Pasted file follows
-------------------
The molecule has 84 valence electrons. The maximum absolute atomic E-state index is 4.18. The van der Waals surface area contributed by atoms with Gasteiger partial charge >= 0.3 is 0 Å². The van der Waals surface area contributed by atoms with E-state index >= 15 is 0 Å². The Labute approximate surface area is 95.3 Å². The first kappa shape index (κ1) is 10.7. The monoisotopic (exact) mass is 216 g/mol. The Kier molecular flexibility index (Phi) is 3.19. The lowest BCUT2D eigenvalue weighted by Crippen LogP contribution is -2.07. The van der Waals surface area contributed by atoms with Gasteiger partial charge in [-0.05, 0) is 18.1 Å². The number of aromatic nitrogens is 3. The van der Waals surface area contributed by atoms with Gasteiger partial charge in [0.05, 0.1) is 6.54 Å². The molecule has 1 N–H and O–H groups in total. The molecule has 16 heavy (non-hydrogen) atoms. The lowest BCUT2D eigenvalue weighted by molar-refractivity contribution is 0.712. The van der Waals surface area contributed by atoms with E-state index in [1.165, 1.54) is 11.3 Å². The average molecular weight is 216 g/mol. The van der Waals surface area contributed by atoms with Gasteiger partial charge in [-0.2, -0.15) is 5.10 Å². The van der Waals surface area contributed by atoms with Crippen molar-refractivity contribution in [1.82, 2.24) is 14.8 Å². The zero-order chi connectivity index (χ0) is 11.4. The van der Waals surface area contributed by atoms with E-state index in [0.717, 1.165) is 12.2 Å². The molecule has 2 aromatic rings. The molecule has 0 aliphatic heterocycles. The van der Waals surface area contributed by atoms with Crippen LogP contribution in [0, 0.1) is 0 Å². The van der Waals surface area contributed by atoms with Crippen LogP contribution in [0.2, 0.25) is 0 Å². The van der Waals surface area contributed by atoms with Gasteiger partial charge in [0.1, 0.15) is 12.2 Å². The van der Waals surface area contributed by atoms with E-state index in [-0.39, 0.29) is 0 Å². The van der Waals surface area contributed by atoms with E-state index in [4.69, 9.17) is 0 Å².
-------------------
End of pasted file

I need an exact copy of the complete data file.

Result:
The molecule has 84 valence electrons. The maximum absolute atomic E-state index is 4.18. The van der Waals surface area contributed by atoms with Gasteiger partial charge >= 0.3 is 0 Å². The van der Waals surface area contributed by atoms with E-state index >= 15 is 0 Å². The Labute approximate surface area is 95.3 Å². The first kappa shape index (κ1) is 10.7. The monoisotopic (exact) mass is 216 g/mol. The Kier molecular flexibility index (Phi) is 3.19. The lowest BCUT2D eigenvalue weighted by Crippen LogP contribution is -2.07. The van der Waals surface area contributed by atoms with Gasteiger partial charge in [-0.05, 0) is 18.1 Å². The number of aromatic nitrogens is 3. The van der Waals surface area contributed by atoms with Gasteiger partial charge in [0.05, 0.1) is 6.54 Å². The molecule has 1 N–H and O–H groups in total. The molecule has 16 heavy (non-hydrogen) atoms. The lowest BCUT2D eigenvalue weighted by molar-refractivity contribution is 0.712. The van der Waals surface area contributed by atoms with E-state index in [1.165, 1.54) is 11.3 Å². The average molecular weight is 216 g/mol. The van der Waals surface area contributed by atoms with Gasteiger partial charge in [-0.2, -0.15) is 5.10 Å². The van der Waals surface area contributed by atoms with Crippen molar-refractivity contribution in [1.82, 2.24) is 14.8 Å². The zero-order chi connectivity index (χ0) is 11.4. The van der Waals surface area contributed by atoms with E-state index in [0.717, 1.165) is 12.2 Å². The molecule has 2 aromatic rings. The molecule has 0 aliphatic heterocycles. The van der Waals surface area contributed by atoms with Crippen LogP contribution in [0, 0.1) is 0 Å². The van der Waals surface area contributed by atoms with Crippen LogP contribution in [0.2, 0.25) is 0 Å². The van der Waals surface area contributed by atoms with Gasteiger partial charge in [0.1, 0.15) is 12.2 Å². The van der Waals surface area contributed by atoms with E-state index in [-0.39, 0.29) is 0 Å². The van der Waals surface area contributed by atoms with E-state index in [4.69, 9.17) is 0 Å².